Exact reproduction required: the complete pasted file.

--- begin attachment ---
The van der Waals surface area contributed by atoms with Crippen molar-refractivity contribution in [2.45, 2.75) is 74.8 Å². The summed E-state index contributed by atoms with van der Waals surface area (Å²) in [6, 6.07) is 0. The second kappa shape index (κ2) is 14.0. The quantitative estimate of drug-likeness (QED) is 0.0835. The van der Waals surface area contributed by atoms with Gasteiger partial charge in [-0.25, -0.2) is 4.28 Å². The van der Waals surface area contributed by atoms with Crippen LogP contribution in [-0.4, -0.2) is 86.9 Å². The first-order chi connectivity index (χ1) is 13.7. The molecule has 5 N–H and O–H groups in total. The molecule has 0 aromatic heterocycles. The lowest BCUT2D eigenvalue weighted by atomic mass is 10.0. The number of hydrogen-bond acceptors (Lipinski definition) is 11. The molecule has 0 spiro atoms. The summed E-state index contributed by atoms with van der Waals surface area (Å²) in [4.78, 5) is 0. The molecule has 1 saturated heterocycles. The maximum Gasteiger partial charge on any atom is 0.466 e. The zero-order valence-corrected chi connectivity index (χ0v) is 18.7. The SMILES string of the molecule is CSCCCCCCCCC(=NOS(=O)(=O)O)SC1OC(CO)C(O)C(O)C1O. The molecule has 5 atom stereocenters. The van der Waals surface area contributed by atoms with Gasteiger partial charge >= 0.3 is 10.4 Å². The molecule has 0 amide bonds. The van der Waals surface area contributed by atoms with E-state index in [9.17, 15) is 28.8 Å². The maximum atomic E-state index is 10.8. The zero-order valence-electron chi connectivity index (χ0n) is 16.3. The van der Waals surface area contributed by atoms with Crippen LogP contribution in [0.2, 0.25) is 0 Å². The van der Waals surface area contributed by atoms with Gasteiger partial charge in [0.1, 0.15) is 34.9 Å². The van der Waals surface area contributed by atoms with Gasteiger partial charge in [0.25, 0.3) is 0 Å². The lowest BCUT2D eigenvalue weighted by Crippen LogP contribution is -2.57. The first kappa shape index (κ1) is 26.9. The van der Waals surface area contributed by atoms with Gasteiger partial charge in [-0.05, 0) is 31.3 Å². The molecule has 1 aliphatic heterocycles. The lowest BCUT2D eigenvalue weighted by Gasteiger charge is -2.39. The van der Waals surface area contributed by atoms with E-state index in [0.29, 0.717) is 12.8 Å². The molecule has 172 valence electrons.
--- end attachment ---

The van der Waals surface area contributed by atoms with Crippen molar-refractivity contribution in [2.45, 2.75) is 74.8 Å². The summed E-state index contributed by atoms with van der Waals surface area (Å²) in [6, 6.07) is 0. The second kappa shape index (κ2) is 14.0. The quantitative estimate of drug-likeness (QED) is 0.0835. The van der Waals surface area contributed by atoms with Gasteiger partial charge in [-0.25, -0.2) is 4.28 Å². The van der Waals surface area contributed by atoms with Crippen LogP contribution in [-0.4, -0.2) is 86.9 Å². The first-order chi connectivity index (χ1) is 13.7. The molecule has 5 N–H and O–H groups in total. The molecule has 0 aromatic heterocycles. The lowest BCUT2D eigenvalue weighted by atomic mass is 10.0. The number of hydrogen-bond acceptors (Lipinski definition) is 11. The molecule has 0 spiro atoms. The summed E-state index contributed by atoms with van der Waals surface area (Å²) in [4.78, 5) is 0. The molecule has 1 saturated heterocycles. The maximum Gasteiger partial charge on any atom is 0.466 e. The zero-order valence-corrected chi connectivity index (χ0v) is 18.7. The SMILES string of the molecule is CSCCCCCCCCC(=NOS(=O)(=O)O)SC1OC(CO)C(O)C(O)C1O. The molecule has 5 atom stereocenters. The van der Waals surface area contributed by atoms with Gasteiger partial charge >= 0.3 is 10.4 Å². The molecule has 0 amide bonds. The van der Waals surface area contributed by atoms with E-state index in [9.17, 15) is 28.8 Å². The maximum atomic E-state index is 10.8. The zero-order valence-electron chi connectivity index (χ0n) is 16.3. The van der Waals surface area contributed by atoms with Crippen LogP contribution in [0.2, 0.25) is 0 Å². The van der Waals surface area contributed by atoms with Gasteiger partial charge in [0.1, 0.15) is 34.9 Å². The van der Waals surface area contributed by atoms with Gasteiger partial charge in [0.25, 0.3) is 0 Å². The lowest BCUT2D eigenvalue weighted by Crippen LogP contribution is -2.57. The first kappa shape index (κ1) is 26.9. The van der Waals surface area contributed by atoms with Gasteiger partial charge in [-0.05, 0) is 31.3 Å². The molecule has 1 aliphatic heterocycles. The lowest BCUT2D eigenvalue weighted by Gasteiger charge is -2.39. The van der Waals surface area contributed by atoms with E-state index in [0.29, 0.717) is 12.8 Å². The molecule has 172 valence electrons.